From Gerald 5-13-2011]I am no Martin Luther, though my name is “Martin” and while a Catholic I visited Rome [1958]. I was a young member of the U.S. Army Security Agency stationed in Bavaria. Two of my buds and I took a train to Rome for a 7 day furlough during the “coronation of Pope
      John XXIII. I was shocked by the commercial atmosphere of the city and the Vatican and at first felt a great disappointment and alienation, for I wanted a “spiritual experience.”

      It was 24 years before I left the Roman church for good and all. I had been saved about 5 years before I left. I know the day I was saved [13 Sept. 1976.] I left because I learned
      enough scripture to contradict Roman doctrine.

      1. With all respect do you realize the Catholic Church wrote and put together the books of the Bible? The Bible did not exist for about 3oo years after Christ died. For the 1st 300 years the Church was led by the Holy Spirit. They fought amongst themselves, where marytered etc. but the church did survive and will survive because Jesus promises us the Holy Spirit to guide us and yes along the way we have had our share of”false prophets”.The Church Fathers followed the Apostles who saw and heard things that were not in the Bible but actually happened.Saint Ignatius of Antioch for instance……..he followed John the Apostle and many believe St. Ignatuis was one of the children that was Blessed by Jesus. Just like your entire life may not be recorded in your diary and many famous people have people around them interviewed to fill in the gaps or validate what we might already know about a person. Ignatius wrote some very interesting letters on his way to martyerdom in Rome………he speaks about Bishops, the Eucharist and Mary(before the Bible was even written)………these are a wealth of information……..did you say you use to be a priest? I forget from the early blogs…..You just keep saying scripture has all the answers but there is so much more….. sacraments, mass which early Catholics celebrated, and an incredible amount of writing by early Catholics……..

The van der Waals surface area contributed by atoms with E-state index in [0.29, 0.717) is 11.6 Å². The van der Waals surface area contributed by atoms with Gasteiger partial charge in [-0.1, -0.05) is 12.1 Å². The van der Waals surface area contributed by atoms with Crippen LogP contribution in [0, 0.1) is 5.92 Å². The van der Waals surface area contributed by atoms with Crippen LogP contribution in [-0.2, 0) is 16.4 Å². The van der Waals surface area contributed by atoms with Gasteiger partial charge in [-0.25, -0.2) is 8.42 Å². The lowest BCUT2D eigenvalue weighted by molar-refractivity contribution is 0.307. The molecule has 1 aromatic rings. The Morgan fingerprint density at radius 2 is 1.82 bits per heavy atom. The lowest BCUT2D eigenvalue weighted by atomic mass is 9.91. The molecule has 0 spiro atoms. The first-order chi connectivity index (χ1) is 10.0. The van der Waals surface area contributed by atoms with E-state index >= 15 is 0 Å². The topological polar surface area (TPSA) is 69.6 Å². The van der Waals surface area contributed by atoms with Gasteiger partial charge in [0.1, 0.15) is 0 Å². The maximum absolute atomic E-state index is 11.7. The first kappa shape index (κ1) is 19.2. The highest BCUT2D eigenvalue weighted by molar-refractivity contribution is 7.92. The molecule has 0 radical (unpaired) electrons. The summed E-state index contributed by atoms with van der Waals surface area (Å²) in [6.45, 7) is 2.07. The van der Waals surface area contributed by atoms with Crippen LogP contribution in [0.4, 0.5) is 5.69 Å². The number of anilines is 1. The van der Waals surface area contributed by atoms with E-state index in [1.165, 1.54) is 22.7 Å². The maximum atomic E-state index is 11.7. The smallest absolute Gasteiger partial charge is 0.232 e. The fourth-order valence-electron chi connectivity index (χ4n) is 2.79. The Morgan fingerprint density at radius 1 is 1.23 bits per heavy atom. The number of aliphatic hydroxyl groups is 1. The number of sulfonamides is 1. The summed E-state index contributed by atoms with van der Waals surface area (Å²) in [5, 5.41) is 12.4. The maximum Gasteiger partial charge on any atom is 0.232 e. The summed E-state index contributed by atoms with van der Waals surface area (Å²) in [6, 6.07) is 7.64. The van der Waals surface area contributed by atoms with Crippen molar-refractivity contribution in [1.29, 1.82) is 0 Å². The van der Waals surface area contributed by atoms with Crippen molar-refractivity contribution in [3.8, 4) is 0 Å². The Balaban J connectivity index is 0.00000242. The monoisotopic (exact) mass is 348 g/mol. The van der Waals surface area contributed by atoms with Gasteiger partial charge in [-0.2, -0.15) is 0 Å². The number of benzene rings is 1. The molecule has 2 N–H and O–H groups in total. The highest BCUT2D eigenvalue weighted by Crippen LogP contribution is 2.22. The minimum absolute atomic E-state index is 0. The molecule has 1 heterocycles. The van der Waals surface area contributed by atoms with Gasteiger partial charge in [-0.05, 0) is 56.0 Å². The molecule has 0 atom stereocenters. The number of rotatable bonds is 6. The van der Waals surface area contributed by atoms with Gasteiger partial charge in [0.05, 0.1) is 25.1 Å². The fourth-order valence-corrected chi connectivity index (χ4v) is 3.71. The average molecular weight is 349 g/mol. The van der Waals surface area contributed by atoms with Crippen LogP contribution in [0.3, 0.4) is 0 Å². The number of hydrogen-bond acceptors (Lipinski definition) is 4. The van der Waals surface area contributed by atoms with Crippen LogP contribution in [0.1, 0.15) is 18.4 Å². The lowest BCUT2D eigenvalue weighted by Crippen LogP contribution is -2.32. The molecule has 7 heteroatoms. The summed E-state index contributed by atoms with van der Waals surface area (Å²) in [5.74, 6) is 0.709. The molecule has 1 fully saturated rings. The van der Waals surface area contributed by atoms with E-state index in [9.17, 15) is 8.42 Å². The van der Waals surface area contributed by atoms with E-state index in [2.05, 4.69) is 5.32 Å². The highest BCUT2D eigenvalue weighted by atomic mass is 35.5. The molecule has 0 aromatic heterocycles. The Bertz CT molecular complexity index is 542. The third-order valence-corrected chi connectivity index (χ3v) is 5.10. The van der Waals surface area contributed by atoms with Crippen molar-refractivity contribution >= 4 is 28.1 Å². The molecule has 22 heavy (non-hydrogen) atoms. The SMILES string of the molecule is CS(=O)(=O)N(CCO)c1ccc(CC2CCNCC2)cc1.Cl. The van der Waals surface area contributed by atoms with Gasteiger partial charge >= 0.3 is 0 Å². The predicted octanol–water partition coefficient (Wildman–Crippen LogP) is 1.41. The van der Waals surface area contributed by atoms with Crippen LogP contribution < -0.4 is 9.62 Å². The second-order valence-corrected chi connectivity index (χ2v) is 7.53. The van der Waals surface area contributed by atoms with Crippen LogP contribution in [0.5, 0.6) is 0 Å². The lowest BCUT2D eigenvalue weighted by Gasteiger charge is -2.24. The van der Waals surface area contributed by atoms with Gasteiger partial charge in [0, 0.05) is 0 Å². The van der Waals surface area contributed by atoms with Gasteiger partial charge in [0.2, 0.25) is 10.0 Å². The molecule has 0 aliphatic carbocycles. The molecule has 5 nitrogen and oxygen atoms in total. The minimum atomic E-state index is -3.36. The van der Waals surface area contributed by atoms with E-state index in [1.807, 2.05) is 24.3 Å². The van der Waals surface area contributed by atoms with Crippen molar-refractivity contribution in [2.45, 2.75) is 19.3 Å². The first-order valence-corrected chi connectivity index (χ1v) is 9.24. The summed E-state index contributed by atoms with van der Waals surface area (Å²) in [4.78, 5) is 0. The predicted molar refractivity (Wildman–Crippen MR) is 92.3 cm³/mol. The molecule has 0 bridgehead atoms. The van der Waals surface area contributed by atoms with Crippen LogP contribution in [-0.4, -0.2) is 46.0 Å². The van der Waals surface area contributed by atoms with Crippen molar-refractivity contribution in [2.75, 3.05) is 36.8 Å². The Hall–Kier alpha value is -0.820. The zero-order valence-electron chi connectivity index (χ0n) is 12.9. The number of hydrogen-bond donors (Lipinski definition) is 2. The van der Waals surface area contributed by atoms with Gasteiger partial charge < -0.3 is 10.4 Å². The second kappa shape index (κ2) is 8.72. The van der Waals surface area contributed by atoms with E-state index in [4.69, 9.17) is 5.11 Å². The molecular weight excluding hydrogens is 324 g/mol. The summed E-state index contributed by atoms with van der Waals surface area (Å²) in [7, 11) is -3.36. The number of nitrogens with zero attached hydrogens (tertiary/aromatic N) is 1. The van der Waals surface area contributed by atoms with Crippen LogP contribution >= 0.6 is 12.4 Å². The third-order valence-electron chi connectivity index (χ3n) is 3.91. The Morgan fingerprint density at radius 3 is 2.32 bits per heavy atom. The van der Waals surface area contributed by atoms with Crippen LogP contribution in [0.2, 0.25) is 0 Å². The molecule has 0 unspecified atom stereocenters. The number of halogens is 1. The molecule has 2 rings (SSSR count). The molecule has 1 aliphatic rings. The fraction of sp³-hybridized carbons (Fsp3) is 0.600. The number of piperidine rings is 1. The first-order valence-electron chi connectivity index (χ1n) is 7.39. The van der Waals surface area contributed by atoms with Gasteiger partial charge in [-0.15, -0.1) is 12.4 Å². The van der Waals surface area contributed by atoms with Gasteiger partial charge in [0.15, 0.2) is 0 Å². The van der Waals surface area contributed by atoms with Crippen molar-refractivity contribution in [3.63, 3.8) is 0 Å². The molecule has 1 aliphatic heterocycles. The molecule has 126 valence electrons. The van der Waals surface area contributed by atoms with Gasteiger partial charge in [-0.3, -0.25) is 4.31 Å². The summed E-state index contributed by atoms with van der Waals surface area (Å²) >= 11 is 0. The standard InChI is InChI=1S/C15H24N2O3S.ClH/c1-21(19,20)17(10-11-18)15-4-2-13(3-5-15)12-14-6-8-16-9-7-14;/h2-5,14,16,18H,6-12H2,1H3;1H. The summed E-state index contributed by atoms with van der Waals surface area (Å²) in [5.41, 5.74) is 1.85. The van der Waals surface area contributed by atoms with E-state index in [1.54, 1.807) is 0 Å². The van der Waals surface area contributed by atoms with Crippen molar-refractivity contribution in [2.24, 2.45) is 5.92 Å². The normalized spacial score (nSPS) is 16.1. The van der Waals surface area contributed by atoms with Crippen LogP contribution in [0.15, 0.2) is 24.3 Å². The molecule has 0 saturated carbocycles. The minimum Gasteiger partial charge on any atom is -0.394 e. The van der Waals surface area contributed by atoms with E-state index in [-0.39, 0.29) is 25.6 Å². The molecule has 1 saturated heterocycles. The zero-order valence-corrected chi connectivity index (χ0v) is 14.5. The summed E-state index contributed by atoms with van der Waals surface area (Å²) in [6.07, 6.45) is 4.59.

14. No Beth, I never wrote that I had been a priest and I have never been one. I did have a Catholic education for 8 years at the parish school of St. Matthews Cathedral in Wash. D.C.– (where JFK had his funeral.) It was called Calvert School and we were taught by Nuns. After that I had one year with the “Christian Brothers” at St. John’s Military Academy. They sent me home prior to final exams in my first year because my parents had failed to pay the tuition timely enough for them. I then spent one year in a vocational school before enlisting in the Army at age just short of 17 (by altering my birth cert.)

    I drifted away from regular mass attendance when away from home. Much later in my life, around 25, I became “scrupulous” and turned back to my Catholic faith with a vengeance. i was really a fanatical Catholic who tried to convince my friends to return to the RC church when they had told me they had been “saved” and even become missionaries.
    I stayed a Catholic until age 44 when I heard the gospel of grace and believed it, and got saved. The rest is history and I won’t burden you with it.
    I have been where you are in my walk.I don’t choose to debate with you, but be assured of my prayers for you in your journey to the truth.

    1. Thanks for your response and prayers I can always use them. I don’t want to debate you either…..I just feel there is so much more than just the Bible………I have had many amazing encounters with Christ thru people and the Eucharist and some of these people have even been from other Christian denominations………….and yes I believe Jesus saves me everyday and rescues me everyday:)